“If we had to fill the gaps in a snapshot kind of way, what can we use to do that? That’s what we’ll be asking,” she said.
At its core, Equal Measures 2030 is about supporting grassroots efforts. The initiative has already identified six focus countries — El Salvador, Colombia, Senegal, Kenya, India and Indonesia — and sub-granted work to one local organization in each. It is not prescribing what the countries should focus on. Instead, it is asking each organization to identify what data or research challenges are keeping them from effectively bringing to light the issues that are important to them.
Many local partners are keen to focus on discrimination against specific groups of women based on disability, geography or ethnicity. Equal Measures 2030 will also continue to support calls for more sex-disaggregated data “because we don’t have enough, and it’s one of the ways to get at this concept of missing girls and women,” Holder said.
On Wednesday, Equal Measures 2030 released the results of its first study carried out by research firm Ipsos and based on conversations with more than 100 policymakers in five of their focus countries. As Devex reported, the study was about perceptions of progress on gender-related issues and access to and use of data to inform decisions.
The team asked policymakers to estimate their country’s early marriage rate, maternal mortality rate, percentage of women in parliament and number of women in the labor force.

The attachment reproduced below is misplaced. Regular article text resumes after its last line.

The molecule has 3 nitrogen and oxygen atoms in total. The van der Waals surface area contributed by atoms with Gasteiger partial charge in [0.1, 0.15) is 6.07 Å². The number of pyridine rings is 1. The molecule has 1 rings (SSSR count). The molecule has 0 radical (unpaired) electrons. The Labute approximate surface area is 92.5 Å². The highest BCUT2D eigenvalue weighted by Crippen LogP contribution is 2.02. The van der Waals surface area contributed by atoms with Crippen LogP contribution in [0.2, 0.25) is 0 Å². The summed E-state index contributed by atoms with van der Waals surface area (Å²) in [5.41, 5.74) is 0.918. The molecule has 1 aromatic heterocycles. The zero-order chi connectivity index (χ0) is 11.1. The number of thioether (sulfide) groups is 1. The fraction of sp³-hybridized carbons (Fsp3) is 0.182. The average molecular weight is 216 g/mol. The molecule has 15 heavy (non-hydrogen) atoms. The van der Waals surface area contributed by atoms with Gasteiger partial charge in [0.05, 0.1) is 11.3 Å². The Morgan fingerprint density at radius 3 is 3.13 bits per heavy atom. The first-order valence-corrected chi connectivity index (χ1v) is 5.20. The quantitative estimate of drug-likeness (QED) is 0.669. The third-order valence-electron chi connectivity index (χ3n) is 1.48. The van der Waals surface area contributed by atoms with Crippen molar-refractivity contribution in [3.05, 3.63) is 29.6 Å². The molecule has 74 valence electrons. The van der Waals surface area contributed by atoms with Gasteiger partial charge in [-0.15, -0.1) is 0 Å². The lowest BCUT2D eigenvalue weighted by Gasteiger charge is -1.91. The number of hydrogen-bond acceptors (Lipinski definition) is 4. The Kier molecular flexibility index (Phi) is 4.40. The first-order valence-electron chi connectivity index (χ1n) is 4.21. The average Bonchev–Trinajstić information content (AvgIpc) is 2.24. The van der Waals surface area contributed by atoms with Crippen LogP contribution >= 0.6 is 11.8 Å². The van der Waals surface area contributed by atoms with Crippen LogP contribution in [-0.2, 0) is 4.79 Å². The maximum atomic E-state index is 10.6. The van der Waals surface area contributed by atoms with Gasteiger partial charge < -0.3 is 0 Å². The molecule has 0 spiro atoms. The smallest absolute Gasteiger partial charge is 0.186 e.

The study showed that policymakers are very aware of SDG 5 and generally positive about progress on gender equality, “but really way off in being able to estimate the scale of these key gender equality challenges in their countries… really wide off the mark,” Holder said.
For example, when asked to estimate the number of women dying from causes related to pregnancy and childbirth in their country, only 6 percent of policymakers who cited a figure came within 20 percent of the official figure. In Kenya, when asked to estimate what percentage of parliamentary seats are held by women, the policymakers’ approximations ranged from 6 percent to 90 percent. The official figure is 21 percent.
“Policymakers are flying blind when it comes to gender equality,” Holder said. “Two-thirds of policymakers believe progress has been made, but they aren’t confident in their knowledge of the facts and figures.”
It’s exactly this gap, Holder said, that Equal Measures 2030 seeks to close.
In the next five years, Equal Measures 2030 plans to scale up and deepen its work in the focus countries, as well as expand to North America and Europe in order to “have a universal dimension to SDG 5 reflected in our portfolio,” Holder said.
In the meantime, it will continue to show an independent global snapshot of the status of girls and women and plans to publish results every two years, right up to 2030, while continuing to expand its network of collaborators.
Correction: A previous version of this article stated that Nicaragua is one of Equal Measure 2030’s focus countries. But the organization had instead already selected El Salvador.